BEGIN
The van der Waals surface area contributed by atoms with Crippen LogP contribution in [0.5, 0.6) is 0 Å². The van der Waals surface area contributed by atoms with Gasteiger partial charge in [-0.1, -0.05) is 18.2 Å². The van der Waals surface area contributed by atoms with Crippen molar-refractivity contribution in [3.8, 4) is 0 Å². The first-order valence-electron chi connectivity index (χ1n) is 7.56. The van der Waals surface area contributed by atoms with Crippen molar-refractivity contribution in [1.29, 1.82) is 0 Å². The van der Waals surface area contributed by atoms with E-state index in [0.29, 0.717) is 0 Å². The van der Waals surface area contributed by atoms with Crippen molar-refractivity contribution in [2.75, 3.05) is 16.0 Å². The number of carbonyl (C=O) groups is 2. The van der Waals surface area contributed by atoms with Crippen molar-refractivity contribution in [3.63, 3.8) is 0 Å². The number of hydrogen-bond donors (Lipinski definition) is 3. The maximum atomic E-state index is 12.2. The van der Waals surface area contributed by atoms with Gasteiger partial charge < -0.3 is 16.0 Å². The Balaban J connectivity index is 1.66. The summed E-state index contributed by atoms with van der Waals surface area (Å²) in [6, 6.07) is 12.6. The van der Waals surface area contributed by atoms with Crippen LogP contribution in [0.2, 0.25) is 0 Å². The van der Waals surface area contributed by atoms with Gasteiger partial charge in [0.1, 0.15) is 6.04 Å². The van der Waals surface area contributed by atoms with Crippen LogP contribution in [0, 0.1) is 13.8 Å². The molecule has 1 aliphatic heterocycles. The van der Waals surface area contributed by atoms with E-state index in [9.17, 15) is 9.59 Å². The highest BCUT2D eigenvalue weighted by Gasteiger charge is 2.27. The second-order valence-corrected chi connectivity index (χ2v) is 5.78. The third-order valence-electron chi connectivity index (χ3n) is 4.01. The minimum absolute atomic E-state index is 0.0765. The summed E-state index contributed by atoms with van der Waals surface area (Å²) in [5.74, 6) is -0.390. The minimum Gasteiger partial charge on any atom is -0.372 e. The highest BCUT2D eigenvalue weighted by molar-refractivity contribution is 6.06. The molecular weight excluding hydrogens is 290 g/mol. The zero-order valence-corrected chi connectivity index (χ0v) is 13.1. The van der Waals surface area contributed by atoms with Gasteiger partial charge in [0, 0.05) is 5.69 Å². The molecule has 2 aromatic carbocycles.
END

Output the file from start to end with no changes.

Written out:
The van der Waals surface area contributed by atoms with Crippen LogP contribution in [0.5, 0.6) is 0 Å². The van der Waals surface area contributed by atoms with Gasteiger partial charge in [-0.1, -0.05) is 18.2 Å². The van der Waals surface area contributed by atoms with Crippen molar-refractivity contribution in [3.8, 4) is 0 Å². The first-order valence-electron chi connectivity index (χ1n) is 7.56. The van der Waals surface area contributed by atoms with Crippen molar-refractivity contribution in [1.29, 1.82) is 0 Å². The van der Waals surface area contributed by atoms with E-state index in [0.29, 0.717) is 0 Å². The van der Waals surface area contributed by atoms with Crippen molar-refractivity contribution in [2.75, 3.05) is 16.0 Å². The number of carbonyl (C=O) groups is 2. The van der Waals surface area contributed by atoms with Crippen molar-refractivity contribution in [3.63, 3.8) is 0 Å². The number of hydrogen-bond donors (Lipinski definition) is 3. The maximum atomic E-state index is 12.2. The van der Waals surface area contributed by atoms with Gasteiger partial charge < -0.3 is 16.0 Å². The Balaban J connectivity index is 1.66. The summed E-state index contributed by atoms with van der Waals surface area (Å²) in [6, 6.07) is 12.6. The van der Waals surface area contributed by atoms with Crippen LogP contribution in [0.2, 0.25) is 0 Å². The van der Waals surface area contributed by atoms with Gasteiger partial charge in [0.1, 0.15) is 6.04 Å². The van der Waals surface area contributed by atoms with Crippen LogP contribution in [0, 0.1) is 13.8 Å². The molecule has 1 aliphatic heterocycles. The van der Waals surface area contributed by atoms with E-state index in [9.17, 15) is 9.59 Å². The highest BCUT2D eigenvalue weighted by Gasteiger charge is 2.27. The second-order valence-corrected chi connectivity index (χ2v) is 5.78. The third-order valence-electron chi connectivity index (χ3n) is 4.01. The minimum absolute atomic E-state index is 0.0765. The summed E-state index contributed by atoms with van der Waals surface area (Å²) in [5.74, 6) is -0.390. The minimum Gasteiger partial charge on any atom is -0.372 e. The highest BCUT2D eigenvalue weighted by molar-refractivity contribution is 6.06. The molecular weight excluding hydrogens is 290 g/mol. The zero-order valence-corrected chi connectivity index (χ0v) is 13.1. The van der Waals surface area contributed by atoms with Gasteiger partial charge in [0, 0.05) is 5.69 Å². The molecule has 2 aromatic carbocycles.